Bloomberg News

Voters in Weiner’s District Want Him to Stay in House, Poll Says

June 10, 2011

June 10 (Bloomberg) -- More than half of U.S. Representative Anthony Weiner’s constituents want him to remain in office even though the married lawmaker has admitted sending inappropriate photos and messages to women he met online, according to a poll released yesterday.

A survey by the Marist College Institute for Public Opinion and NY1, a New York City television news station, found that 56 percent of registered voters in Weiner’s district say he shouldn’t resign, while 33 percent want him to quit.

Thirty percent of 9th Congressional District voters said they would definitely support the New York Democrat if he ran for re-election in 2012, and 31 percent said they would definitely vote against him.

The constituents in Weiner’s district, which includes parts of Brooklyn and Queens, are “still in his corner on the question of resignation,” said Lee Miringoff, director of the Poughkeepsie, New York-based polling institute. “As for his re- election prospects, that’s still very much up in the air.”

The scandal was a lapse in personal judgment, according to 46 percent of the adults polled. Ten percent said the scandal raises questions about Weiner’s professional judgment, and 29 percent said they now question Weiner’s personal or professional judgment.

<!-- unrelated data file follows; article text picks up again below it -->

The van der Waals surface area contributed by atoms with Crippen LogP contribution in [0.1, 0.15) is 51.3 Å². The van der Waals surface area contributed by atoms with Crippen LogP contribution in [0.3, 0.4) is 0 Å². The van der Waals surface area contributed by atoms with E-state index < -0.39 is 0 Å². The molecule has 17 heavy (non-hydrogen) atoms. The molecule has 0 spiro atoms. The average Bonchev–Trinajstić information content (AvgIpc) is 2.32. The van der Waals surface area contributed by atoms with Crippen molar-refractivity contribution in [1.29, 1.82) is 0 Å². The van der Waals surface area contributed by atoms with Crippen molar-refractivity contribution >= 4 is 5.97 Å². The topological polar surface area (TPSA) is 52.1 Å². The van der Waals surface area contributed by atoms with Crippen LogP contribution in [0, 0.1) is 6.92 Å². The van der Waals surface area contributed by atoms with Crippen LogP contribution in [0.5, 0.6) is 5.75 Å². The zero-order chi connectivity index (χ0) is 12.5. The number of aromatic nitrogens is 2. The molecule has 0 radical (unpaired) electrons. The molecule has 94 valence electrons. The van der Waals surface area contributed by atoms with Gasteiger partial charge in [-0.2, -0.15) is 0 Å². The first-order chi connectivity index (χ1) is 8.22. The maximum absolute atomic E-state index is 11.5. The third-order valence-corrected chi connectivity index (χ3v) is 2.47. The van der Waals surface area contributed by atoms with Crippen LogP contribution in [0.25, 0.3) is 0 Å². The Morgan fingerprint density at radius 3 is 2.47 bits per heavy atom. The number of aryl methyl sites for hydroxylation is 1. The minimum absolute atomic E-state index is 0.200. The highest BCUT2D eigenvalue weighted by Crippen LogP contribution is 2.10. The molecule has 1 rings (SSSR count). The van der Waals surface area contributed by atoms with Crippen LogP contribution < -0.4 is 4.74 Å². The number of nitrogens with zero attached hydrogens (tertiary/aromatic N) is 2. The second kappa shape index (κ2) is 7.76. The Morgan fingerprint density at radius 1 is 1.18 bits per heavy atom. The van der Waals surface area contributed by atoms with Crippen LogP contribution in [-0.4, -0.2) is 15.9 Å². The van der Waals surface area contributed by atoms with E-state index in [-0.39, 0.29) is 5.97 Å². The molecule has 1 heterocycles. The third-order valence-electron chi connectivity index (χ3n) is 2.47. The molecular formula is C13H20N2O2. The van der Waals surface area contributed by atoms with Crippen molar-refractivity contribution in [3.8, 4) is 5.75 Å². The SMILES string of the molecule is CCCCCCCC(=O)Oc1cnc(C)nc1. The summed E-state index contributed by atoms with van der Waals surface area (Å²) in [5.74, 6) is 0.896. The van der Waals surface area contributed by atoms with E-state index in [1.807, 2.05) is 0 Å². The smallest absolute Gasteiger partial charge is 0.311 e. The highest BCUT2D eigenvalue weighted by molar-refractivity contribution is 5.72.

Weiner’s actions were “unethical but not illegal,” according to 73 percent of those polled. His actions were illegal, 11 percent said, and 9 percent said they see nothing wrong with what he did.

Calls for Resignation

The 46-year-old lawmaker, who married Huma Abedin, a top aide to Secretary of State Hillary Clinton, less than a year ago, apologized for the messages at a New York City news conference on June 7. His admission drew a request for a House Ethics Committee investigation by House Democratic leader Nancy Pelosi of California and calls for his resignation from Republicans and at least six congressional Democrats.

Weiner has been one of the Democrats’ leading voices attacking Republican positions on health care, with camera-ready sound bites that garnered as many as 1 million hits on YouTube. Registered voters in Weiner’s district are divided on how effective he can be if he remains in office, with 48 percent saying he can continue to be effective and 43 percent saying they don’t believe he can.

The telephone survey of 512 adults was conducted June 8 and has a margin of error of plus or minus 4.5 percentage points. The poll included 411 registered voters, giving those results a margin of error of plus or minus five percentage points.

--Editors: Leslie Hoffecker, Jim Rubin.

To contact the reporters on this story: Jonathan D. Salant in Washington at jsalant@bloomberg.net; Peter S. Green in New York at psgreen@bloomberg.net

To contact the editor responsible for this story: Mark Silva at msilva34@bloomberg.net


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